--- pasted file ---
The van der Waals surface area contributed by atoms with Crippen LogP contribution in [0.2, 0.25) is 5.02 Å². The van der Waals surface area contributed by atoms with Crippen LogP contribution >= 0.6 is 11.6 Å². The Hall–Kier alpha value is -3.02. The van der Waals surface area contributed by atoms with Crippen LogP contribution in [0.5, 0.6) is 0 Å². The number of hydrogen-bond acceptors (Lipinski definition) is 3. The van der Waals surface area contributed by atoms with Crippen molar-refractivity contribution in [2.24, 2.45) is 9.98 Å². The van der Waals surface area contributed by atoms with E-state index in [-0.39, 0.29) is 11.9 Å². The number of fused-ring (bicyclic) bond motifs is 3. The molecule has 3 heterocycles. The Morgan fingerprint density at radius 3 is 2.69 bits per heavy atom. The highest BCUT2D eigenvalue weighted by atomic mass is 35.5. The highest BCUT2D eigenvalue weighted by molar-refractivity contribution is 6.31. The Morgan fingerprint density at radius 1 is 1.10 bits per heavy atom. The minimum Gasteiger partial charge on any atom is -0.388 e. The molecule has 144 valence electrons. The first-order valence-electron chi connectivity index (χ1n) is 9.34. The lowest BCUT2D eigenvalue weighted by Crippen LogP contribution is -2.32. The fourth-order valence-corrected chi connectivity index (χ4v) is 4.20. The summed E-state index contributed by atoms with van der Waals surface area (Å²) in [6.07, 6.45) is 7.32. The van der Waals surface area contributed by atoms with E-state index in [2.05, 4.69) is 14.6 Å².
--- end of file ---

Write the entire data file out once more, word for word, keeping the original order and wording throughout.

The van der Waals surface area contributed by atoms with Crippen LogP contribution in [0.2, 0.25) is 5.02 Å². The van der Waals surface area contributed by atoms with Crippen LogP contribution >= 0.6 is 11.6 Å². The Hall–Kier alpha value is -3.02. The van der Waals surface area contributed by atoms with Crippen LogP contribution in [0.5, 0.6) is 0 Å². The number of hydrogen-bond acceptors (Lipinski definition) is 3. The van der Waals surface area contributed by atoms with Crippen molar-refractivity contribution in [2.24, 2.45) is 9.98 Å². The van der Waals surface area contributed by atoms with E-state index in [-0.39, 0.29) is 11.9 Å². The number of fused-ring (bicyclic) bond motifs is 3. The molecule has 3 heterocycles. The Morgan fingerprint density at radius 3 is 2.69 bits per heavy atom. The highest BCUT2D eigenvalue weighted by atomic mass is 35.5. The highest BCUT2D eigenvalue weighted by molar-refractivity contribution is 6.31. The Morgan fingerprint density at radius 1 is 1.10 bits per heavy atom. The minimum Gasteiger partial charge on any atom is -0.388 e. The molecule has 144 valence electrons. The first-order valence-electron chi connectivity index (χ1n) is 9.34. The lowest BCUT2D eigenvalue weighted by Crippen LogP contribution is -2.32. The fourth-order valence-corrected chi connectivity index (χ4v) is 4.20. The summed E-state index contributed by atoms with van der Waals surface area (Å²) in [6.07, 6.45) is 7.32. The van der Waals surface area contributed by atoms with E-state index in [2.05, 4.69) is 14.6 Å².